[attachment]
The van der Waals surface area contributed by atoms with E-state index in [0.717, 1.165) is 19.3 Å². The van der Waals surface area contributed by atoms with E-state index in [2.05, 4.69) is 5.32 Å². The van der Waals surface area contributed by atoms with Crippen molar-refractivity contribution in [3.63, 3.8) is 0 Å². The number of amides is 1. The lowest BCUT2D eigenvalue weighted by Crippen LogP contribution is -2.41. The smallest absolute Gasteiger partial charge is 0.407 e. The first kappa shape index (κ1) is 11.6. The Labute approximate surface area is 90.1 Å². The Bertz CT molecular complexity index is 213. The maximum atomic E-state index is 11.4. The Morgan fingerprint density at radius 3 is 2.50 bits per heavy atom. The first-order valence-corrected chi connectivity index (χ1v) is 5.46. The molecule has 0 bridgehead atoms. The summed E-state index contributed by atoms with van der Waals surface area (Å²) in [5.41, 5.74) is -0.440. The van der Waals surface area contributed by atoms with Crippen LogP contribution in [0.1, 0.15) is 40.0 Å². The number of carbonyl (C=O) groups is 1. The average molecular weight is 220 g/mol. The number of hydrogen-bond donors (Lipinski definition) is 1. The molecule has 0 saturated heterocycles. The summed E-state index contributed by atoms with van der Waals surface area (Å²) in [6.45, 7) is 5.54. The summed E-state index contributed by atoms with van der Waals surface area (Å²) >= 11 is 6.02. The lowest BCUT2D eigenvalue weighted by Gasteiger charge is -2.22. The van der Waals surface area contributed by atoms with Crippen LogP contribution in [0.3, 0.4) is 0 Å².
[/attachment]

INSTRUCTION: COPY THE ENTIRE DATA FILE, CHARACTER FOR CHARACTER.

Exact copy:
The van der Waals surface area contributed by atoms with E-state index in [0.717, 1.165) is 19.3 Å². The van der Waals surface area contributed by atoms with E-state index in [2.05, 4.69) is 5.32 Å². The van der Waals surface area contributed by atoms with Crippen molar-refractivity contribution in [3.63, 3.8) is 0 Å². The number of amides is 1. The lowest BCUT2D eigenvalue weighted by Crippen LogP contribution is -2.41. The smallest absolute Gasteiger partial charge is 0.407 e. The first kappa shape index (κ1) is 11.6. The Labute approximate surface area is 90.1 Å². The Bertz CT molecular complexity index is 213. The maximum atomic E-state index is 11.4. The Morgan fingerprint density at radius 3 is 2.50 bits per heavy atom. The first-order valence-corrected chi connectivity index (χ1v) is 5.46. The molecule has 0 bridgehead atoms. The summed E-state index contributed by atoms with van der Waals surface area (Å²) in [5.41, 5.74) is -0.440. The van der Waals surface area contributed by atoms with Crippen LogP contribution in [0.1, 0.15) is 40.0 Å². The number of carbonyl (C=O) groups is 1. The average molecular weight is 220 g/mol. The number of hydrogen-bond donors (Lipinski definition) is 1. The molecule has 0 saturated heterocycles. The summed E-state index contributed by atoms with van der Waals surface area (Å²) in [6.45, 7) is 5.54. The summed E-state index contributed by atoms with van der Waals surface area (Å²) >= 11 is 6.02. The lowest BCUT2D eigenvalue weighted by Gasteiger charge is -2.22. The van der Waals surface area contributed by atoms with Crippen LogP contribution in [0.3, 0.4) is 0 Å².